Featured Research

from universities, journals, and other organizations

'Survival' Genes Hold Key To Healthy Brains In Babies And The Elderly

Date:
December 5, 2005
Source:
University of Edinburgh
Summary:
Completing a daily crossword and enjoying a range of activities and interests has long been accepted as a recipe for maintaining a healthy brain in older age, but the reasons for this have never been clear. Now, scientists at the University of Edinburgh are seeking to identify brain's 'survival' genes which lie dormant in unused brain cells, but are re-awakened in active brain cells.

Completing a daily crossword and enjoying a range of activities and interests has long been accepted as a recipe for maintaining a healthy brain in older age, but the reasons for this have never been clear. Now, scientists at the University of Edinburgh are seeking to identify brain's 'survival' genes which lie dormant in unused brain cells, but are re-awakened in active brain cells. These awakened genes make the brain cells live longer and resist traumas such as disease, stroke and the effects of drugs, and are also critical to brain development in unborn babies.

Their findings could lead to the development of smarter drugs or gene therapies to halt the progress of neurological diseases like Alzheimer's and Parkinson's disease and may also explain, scientifically, the benefits to the brain of maintaining an intellectually and physically stimulating lifestyle in later years.

Dr Giles Hardingham of the Centre for Neuroscience Research at the University of Edinburgh said: "When brain cells are highly stimulated, many unused genes are suddenly reactivated. We have found that a group of these genes can make the active brain cells far healthier than lazy, inactive cells, and more likely to live a long life. These findings also have implications at the other end of life, where maternal drug taking and drinking can cause these survival genes to be turned off in the brain of unborn babies."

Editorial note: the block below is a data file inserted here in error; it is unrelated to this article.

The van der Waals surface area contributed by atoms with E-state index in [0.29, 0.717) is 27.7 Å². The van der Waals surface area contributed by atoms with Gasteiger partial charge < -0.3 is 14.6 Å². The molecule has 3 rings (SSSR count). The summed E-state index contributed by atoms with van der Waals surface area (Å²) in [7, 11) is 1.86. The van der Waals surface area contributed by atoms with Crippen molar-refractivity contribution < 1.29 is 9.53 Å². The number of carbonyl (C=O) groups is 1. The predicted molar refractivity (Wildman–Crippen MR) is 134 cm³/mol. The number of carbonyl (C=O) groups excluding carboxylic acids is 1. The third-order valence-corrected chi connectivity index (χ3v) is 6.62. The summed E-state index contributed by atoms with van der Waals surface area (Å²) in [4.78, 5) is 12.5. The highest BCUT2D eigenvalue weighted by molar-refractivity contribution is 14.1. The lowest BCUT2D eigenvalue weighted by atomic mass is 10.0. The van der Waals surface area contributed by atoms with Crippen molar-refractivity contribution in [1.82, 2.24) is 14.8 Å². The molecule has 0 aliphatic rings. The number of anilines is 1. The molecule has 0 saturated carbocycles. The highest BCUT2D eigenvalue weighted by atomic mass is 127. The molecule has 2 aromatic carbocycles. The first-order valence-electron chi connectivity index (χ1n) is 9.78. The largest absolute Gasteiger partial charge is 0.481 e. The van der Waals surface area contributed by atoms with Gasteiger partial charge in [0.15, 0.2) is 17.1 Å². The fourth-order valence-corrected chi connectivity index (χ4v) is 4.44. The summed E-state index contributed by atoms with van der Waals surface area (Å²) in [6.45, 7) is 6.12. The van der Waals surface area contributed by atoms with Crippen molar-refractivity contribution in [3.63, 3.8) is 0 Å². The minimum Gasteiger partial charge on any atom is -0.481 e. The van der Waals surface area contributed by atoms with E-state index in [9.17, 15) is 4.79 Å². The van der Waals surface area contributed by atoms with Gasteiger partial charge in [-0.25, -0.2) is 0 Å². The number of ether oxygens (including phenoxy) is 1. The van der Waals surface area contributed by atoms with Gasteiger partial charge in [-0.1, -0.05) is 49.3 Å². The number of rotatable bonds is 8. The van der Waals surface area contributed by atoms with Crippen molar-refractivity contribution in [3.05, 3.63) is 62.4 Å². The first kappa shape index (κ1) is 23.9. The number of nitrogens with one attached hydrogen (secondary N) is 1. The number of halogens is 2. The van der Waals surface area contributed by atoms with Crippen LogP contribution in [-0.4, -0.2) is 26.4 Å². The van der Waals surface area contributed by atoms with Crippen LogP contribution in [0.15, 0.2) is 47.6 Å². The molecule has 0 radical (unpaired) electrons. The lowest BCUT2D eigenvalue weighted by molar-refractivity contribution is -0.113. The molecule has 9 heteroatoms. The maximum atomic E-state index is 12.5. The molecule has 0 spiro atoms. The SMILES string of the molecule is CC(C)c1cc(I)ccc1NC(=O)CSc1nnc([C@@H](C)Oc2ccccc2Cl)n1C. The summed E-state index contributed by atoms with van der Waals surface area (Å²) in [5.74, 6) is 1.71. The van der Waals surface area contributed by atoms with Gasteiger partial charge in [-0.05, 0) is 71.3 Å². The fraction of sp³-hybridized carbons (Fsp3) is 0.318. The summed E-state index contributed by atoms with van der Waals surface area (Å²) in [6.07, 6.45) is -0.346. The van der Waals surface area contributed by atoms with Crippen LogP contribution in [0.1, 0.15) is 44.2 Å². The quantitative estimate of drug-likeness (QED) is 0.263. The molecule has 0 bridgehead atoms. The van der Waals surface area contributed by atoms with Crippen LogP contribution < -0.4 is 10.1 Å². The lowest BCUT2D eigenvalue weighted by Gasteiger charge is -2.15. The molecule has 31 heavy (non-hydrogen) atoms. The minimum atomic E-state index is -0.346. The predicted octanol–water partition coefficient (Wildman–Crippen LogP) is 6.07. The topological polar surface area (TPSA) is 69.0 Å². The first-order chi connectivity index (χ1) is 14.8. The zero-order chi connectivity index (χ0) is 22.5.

Dr Hardingham, who presented this work recently at the prestigious annual meeting for the Society for Neuroscience in Washington DC, explained: "We recently discovered that a critical step in turning on these survival genes involves activating a master genetic controller called CREB. We aim to home in on which of these CREB-controlled genes are crucial in helping the brain cells live longer and become resistant to trauma. By being able to explain at molecular level the basis of brain activity-dependent survival, it will open the way to developing better therapies to help halt the progress of neurological diseases.

He added: "Our work also bears relevance to the potential harm that can befall an unborn baby if it is exposed to substances which suppress its brain activity, like alcohol, and certain drugs like Ketamine and PCP (Angel Dust). The brain cells of young, developing brains are particularly reliant on signals from these 'survival' genes, but these signals are suppressed if their mothers are taking drugs or drinking alcohol.

"This in turn can lead to serious health problems such as foetal alcohol spectrum disorder, which affects up to one per cent of live births in the UK and can cause mental retardation, behavioural problems and diminished growth. Some of this harm may be reduced or minimized if we know exactly how it is taking place."

###

The Wellcome Trust, the Royal Society and Tenovus are funding the new project.